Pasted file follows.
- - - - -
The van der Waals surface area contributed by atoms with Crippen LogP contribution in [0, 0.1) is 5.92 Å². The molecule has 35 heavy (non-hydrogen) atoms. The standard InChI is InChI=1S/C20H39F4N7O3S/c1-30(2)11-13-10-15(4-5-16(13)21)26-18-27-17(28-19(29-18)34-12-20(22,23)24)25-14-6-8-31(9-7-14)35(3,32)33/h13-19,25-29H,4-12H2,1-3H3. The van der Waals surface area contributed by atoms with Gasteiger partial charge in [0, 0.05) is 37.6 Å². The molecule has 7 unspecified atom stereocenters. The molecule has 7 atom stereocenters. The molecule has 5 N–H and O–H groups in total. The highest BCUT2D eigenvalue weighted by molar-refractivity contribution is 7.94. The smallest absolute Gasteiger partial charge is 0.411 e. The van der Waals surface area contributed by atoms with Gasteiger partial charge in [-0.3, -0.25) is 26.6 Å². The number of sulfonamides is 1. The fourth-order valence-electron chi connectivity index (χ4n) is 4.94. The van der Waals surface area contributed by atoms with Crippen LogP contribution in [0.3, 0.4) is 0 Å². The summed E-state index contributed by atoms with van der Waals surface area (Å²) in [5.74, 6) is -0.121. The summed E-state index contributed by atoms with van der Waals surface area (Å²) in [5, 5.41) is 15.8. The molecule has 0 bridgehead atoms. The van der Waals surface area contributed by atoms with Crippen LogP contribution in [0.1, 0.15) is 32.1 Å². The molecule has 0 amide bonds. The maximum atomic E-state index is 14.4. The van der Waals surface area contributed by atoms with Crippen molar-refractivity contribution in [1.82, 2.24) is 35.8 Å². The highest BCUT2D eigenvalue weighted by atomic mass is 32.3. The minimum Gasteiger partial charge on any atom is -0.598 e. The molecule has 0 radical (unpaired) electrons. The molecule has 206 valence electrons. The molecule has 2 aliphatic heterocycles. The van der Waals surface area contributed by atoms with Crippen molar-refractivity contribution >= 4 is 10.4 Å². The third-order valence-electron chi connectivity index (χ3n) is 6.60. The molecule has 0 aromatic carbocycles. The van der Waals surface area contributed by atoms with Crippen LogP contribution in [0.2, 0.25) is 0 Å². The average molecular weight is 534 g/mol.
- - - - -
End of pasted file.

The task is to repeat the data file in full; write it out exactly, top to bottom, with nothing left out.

The van der Waals surface area contributed by atoms with Crippen LogP contribution in [0, 0.1) is 5.92 Å². The molecule has 35 heavy (non-hydrogen) atoms. The standard InChI is InChI=1S/C20H39F4N7O3S/c1-30(2)11-13-10-15(4-5-16(13)21)26-18-27-17(28-19(29-18)34-12-20(22,23)24)25-14-6-8-31(9-7-14)35(3,32)33/h13-19,25-29H,4-12H2,1-3H3. The van der Waals surface area contributed by atoms with Gasteiger partial charge in [0, 0.05) is 37.6 Å². The molecule has 7 unspecified atom stereocenters. The molecule has 7 atom stereocenters. The molecule has 5 N–H and O–H groups in total. The highest BCUT2D eigenvalue weighted by molar-refractivity contribution is 7.94. The smallest absolute Gasteiger partial charge is 0.411 e. The van der Waals surface area contributed by atoms with Gasteiger partial charge in [-0.3, -0.25) is 26.6 Å². The number of sulfonamides is 1. The fourth-order valence-electron chi connectivity index (χ4n) is 4.94. The van der Waals surface area contributed by atoms with Crippen LogP contribution in [0.3, 0.4) is 0 Å². The summed E-state index contributed by atoms with van der Waals surface area (Å²) in [5.74, 6) is -0.121. The summed E-state index contributed by atoms with van der Waals surface area (Å²) in [5, 5.41) is 15.8. The molecule has 0 bridgehead atoms. The van der Waals surface area contributed by atoms with Crippen LogP contribution in [0.1, 0.15) is 32.1 Å². The molecule has 0 amide bonds. The maximum atomic E-state index is 14.4. The van der Waals surface area contributed by atoms with Crippen molar-refractivity contribution in [1.82, 2.24) is 35.8 Å². The highest BCUT2D eigenvalue weighted by atomic mass is 32.3. The minimum Gasteiger partial charge on any atom is -0.598 e. The molecule has 0 radical (unpaired) electrons. The molecule has 206 valence electrons. The molecule has 2 aliphatic heterocycles. The van der Waals surface area contributed by atoms with Crippen molar-refractivity contribution >= 4 is 10.4 Å². The third-order valence-electron chi connectivity index (χ3n) is 6.60. The molecule has 0 aromatic carbocycles. The van der Waals surface area contributed by atoms with Crippen LogP contribution in [0.2, 0.25) is 0 Å². The average molecular weight is 534 g/mol.